Fran Bosecker, account director of Vantage PR
I tend to find a reporter leaving a media outlet less impactful. Not always, but quite often the reporter/editor ends up at another (and usually better) outlet, so the relationship has the opportunity to be continued. Also, if the reporter has been replaced with a new reporter, it provides that opportunity to begin a relationship from the ground up. Sometimes the new reporter might be new to the beat or not as familiar to their assigned beat that having resources to provide technical details or background in the space is a bonus. Thinking back over the years, I recall more positive results than negative when an editor leaves. The impact I have experienced is when you’ve had that wonderful interview and the reporter lets you know that they are writing an article and then loses their job. Then, there is an impact. The time spent to coordinate schedules and provide a good story and the excitement with knowing this was a good outcome on both sides. There is disappointment for sure, but on the flip side there is still that opportunity to garner interest at another media outlet with your unpublished story. Overall, not a negative impact.
Glenn Gillen, senior account manager at S&A Cherokee
If you’ve developed a good relationship with a journalist, their leaving usually evokes mixed feelings in you. On the one hand, you wish them the best, but on the other, you realize you’ve taken a step back and will need to develop a relationship with their replacement.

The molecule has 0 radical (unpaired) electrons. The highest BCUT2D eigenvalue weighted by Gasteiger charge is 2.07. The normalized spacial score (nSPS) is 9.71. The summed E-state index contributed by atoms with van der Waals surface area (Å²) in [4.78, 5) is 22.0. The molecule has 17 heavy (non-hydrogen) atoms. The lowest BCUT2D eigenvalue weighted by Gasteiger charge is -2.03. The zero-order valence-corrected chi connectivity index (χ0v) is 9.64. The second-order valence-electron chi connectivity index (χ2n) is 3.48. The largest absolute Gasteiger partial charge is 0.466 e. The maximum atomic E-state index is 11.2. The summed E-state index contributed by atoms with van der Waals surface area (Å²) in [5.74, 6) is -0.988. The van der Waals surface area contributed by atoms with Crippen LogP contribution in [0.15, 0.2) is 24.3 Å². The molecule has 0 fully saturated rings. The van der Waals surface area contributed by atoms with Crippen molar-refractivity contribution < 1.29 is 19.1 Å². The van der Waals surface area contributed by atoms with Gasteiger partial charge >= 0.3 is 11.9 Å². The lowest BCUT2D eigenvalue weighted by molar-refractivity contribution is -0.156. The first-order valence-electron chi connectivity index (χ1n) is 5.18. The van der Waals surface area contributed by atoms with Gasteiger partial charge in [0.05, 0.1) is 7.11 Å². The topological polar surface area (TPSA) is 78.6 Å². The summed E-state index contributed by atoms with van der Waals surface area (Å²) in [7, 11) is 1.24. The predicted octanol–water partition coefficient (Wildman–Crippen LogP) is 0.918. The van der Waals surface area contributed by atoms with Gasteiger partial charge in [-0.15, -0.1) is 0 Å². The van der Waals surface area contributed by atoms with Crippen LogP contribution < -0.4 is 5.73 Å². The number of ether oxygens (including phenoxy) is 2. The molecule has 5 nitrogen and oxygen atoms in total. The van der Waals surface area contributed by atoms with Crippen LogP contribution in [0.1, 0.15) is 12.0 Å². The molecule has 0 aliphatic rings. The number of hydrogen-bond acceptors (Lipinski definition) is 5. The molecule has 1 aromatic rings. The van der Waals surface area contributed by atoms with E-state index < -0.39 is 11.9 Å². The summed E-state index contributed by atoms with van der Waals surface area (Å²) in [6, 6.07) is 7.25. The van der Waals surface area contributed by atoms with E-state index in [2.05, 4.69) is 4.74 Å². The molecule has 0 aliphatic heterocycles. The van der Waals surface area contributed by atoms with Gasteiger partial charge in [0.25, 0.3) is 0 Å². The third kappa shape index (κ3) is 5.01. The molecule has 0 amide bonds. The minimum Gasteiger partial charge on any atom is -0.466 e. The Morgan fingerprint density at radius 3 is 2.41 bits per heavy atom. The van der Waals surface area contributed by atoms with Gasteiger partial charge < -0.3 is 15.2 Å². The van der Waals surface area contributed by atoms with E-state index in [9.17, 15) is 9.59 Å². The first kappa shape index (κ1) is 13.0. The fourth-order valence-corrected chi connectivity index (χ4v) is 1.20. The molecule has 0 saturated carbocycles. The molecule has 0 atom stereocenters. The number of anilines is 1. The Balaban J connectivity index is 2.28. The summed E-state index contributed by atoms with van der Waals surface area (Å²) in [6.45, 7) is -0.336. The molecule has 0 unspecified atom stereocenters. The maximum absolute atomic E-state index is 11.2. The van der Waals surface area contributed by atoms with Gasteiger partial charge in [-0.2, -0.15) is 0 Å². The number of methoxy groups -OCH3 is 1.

For years I had a good working relationship with the retail reporter for our major daily newspaper. A few years ago, she and her husband relocated to a different part of the country. I’ve tried establishing a relationship with her replacement but have found it difficult to do so. My former contact would always reply to my calls and emails, even if to say no, but her replacement is not as responsive. I will keep knocking on that door in hopes of providing good information to the journalist to pass along to her readers, but it has been difficult getting to know her interests and personality.
Jacob Markieiwcz, head of public relations at Joyce Co.
I am still in my first year of PR, but I have already had this experience happen to me. I contacted the editor of At Home Tennessee in October and sent her a sample of my company’s product. She asked me to follow up with her in a couple months because her end of the year issues were already set. I followed up with her several months later only to find out that she was no longer the editor.
At first I was surprised, but I was lucky in the sense that the new editor worked under the former. As a result, she was more inclined to feature my company because she trusted the opinion of the former editor. It did not take long to rebuild the relationship because she was already predisposed to listen to what I had to say. I can only hope that as this happens in the future, the transition will be as smooth as this one was.